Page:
11 p.m Update: A heavier storm (with heavy rain and frequent lightning) in eastern Frederick County could clip far northern Montgomery County and northern Howard County during the next 45 minutes or so as it races to the east. Otherwise, it appears to be just moderate showers moving west to east across the immediate metro area over the next approximately 1.5 hours. The strong to severe storms that once looked likely did not materialize, and amazingly our nice weekend weather streak is basically still intact.
9:55 p.m. Update: Some strong to severe storms due west of D.C. are now moving east out of West Virginia. Hard to say whether or not they will fizzle on approach, but if they hold together they could move west to east through the metro area around 10:45 p.m. to midnight.
7:30 p.m. Update: Storms have yet to develop for the D.C. area and our winning weekend weather streak isn’t over yet. We could still see a few storms this evening, most likely during the 9 p.m. to midnight window. If they develop they could be strong with isolated damaging winds, though best chance of strong storms may stay north of the immediate area (where a severe thunderstorm watch is in effect until 2 a.m. for Frederick and Carroll counties and points north and west).
4:30 p.m. Update: A broken batch of mainly light to moderate showers should move across the D.C. area during the next couple hours. So far these are fast-moving and not too consequential, but we’ll keep an eye in case they strengthen. Otherwise, we’re still watching a couple areas of showers and storms well to the west that still have the potential to bring more widespread showers and storms, a few possibly strong to severe, after approximately 6-7 p.m., though it should be noted that the Storm Prediction Center recently decreased our chance of damaging winds from 30% to 15%.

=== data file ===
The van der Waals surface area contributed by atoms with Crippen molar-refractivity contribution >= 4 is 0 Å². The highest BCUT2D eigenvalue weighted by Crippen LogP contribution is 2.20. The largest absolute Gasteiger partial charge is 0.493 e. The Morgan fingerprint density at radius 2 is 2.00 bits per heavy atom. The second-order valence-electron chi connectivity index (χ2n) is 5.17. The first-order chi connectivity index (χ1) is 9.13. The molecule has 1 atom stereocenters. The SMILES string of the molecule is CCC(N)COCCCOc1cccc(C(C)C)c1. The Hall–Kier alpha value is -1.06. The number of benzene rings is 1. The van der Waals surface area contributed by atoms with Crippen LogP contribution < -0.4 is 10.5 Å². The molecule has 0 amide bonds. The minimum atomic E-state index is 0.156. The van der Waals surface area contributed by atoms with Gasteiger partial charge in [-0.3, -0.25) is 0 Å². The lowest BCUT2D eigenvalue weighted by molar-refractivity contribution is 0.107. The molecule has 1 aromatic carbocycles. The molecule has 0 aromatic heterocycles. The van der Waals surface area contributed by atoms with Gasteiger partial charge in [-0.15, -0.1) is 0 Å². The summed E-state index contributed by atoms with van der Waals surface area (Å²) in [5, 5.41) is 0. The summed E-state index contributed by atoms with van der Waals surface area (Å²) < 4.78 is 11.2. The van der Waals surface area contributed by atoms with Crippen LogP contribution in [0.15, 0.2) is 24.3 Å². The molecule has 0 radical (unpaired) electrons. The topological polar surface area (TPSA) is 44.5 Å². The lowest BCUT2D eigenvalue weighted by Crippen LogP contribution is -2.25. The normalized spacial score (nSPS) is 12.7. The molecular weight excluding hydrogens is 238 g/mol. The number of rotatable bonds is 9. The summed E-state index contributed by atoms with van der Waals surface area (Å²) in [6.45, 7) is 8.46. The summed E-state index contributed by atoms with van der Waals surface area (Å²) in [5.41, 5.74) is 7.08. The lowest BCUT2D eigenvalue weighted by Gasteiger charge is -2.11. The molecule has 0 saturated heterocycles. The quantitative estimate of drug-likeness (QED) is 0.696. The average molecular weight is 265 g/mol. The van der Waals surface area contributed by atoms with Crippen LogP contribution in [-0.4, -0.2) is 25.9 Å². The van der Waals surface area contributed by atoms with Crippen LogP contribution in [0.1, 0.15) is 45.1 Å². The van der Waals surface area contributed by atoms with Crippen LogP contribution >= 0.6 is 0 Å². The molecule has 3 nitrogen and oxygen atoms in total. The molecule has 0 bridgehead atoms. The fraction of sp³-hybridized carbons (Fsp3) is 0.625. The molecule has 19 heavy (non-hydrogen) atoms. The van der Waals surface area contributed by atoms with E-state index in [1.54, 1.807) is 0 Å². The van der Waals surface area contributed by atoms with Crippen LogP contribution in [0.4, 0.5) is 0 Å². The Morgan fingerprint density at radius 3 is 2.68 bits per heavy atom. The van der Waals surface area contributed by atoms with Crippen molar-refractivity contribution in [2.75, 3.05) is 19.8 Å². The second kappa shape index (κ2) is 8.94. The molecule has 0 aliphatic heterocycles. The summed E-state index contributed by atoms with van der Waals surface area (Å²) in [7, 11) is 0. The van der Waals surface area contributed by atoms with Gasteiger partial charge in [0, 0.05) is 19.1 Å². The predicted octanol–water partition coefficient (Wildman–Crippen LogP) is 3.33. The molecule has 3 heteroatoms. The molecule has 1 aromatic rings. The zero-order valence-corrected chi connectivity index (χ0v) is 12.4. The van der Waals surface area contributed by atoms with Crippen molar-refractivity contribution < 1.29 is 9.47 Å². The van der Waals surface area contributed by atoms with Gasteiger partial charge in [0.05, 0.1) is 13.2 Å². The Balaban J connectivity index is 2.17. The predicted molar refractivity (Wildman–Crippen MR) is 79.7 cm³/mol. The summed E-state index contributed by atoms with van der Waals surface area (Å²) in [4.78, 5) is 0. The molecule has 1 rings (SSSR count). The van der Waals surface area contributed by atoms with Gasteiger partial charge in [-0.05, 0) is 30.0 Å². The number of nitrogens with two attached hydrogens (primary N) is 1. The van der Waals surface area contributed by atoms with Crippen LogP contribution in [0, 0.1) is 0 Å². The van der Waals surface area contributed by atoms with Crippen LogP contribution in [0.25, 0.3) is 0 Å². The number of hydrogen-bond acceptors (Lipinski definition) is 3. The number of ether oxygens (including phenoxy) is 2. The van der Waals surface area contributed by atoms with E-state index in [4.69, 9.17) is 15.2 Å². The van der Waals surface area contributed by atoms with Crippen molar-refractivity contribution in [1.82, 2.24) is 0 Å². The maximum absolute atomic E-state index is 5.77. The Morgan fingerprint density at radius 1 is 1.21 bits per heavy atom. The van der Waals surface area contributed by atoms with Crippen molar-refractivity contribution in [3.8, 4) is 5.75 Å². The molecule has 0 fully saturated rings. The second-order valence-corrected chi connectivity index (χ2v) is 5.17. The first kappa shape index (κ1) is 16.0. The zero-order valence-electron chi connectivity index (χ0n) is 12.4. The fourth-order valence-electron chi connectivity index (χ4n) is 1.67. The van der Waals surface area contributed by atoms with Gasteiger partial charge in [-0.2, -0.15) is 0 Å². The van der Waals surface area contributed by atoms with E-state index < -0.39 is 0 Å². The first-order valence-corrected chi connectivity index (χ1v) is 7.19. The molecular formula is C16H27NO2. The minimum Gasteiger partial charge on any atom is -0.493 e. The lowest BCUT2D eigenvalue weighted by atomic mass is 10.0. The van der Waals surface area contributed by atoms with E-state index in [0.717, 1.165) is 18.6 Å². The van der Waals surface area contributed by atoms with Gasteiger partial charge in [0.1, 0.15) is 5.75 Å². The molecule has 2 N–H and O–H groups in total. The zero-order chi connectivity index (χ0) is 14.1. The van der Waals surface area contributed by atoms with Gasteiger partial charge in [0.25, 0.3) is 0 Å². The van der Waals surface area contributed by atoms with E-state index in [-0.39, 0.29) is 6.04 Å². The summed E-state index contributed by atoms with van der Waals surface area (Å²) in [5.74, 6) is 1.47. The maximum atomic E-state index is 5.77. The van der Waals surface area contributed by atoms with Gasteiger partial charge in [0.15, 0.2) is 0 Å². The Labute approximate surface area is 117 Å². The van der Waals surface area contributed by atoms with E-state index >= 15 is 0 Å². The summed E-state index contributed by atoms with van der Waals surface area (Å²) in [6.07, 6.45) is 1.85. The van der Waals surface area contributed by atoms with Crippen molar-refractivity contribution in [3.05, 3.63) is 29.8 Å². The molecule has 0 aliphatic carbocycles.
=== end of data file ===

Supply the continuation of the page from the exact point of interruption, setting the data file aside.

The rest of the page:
From 11:48 a.m. … Sunday evening is a time for severe storm vigilance, as a strong weather system approaches. However, less than optimal timing of the cold front’s arrival, combined with displaced location of the strongest winds aloft, should spare the D.C. region from a widespread, significant severe day.
In a nutshell, here is what we expect:
Timing: 5 p.m. – 11 p.m.
Region: Entire D.C. region
Storm Coverage: 50%-60% coverage
Impacts: Showers and thunderstorms, some with locally severe wind gusts; golfball-size hail; one or more isolated, weak tornadoes
Let’s discuss the details…
The large-scale (synoptic) pattern
Figure 1 shows the forecast surface chart for 8 p.m. this evening, during the window of most significant storm activity. The weather-maker is a strong low pressure system crossing the Great Lakes, with an associated cold front. Ahead of the front, we are in the system’s warm sector – comprised of warm, humid southerly flow. But note the location of the cold front at this time – still over Ohio. Accordingly, the most widespread, severe storms (red shaded region) remain well to our west, across the Appalachians.
In Figure 2, we show the jet stream-level airflow forecast for 8 p.m.. The ribbon of pale blue and light green is the jet stream, kinked to the south by a shortwave trough crossing the Lakes. The trough causes air to rise ahead of it, helping to destabilize the atmosphere. The pocket of winds exceeding 90 knots (turquoise) is a jet streak moving through the trough. Note that the jet noses to the southwest of our region, focusing the highest winds over the southern Ohio and Tennessee Valleys.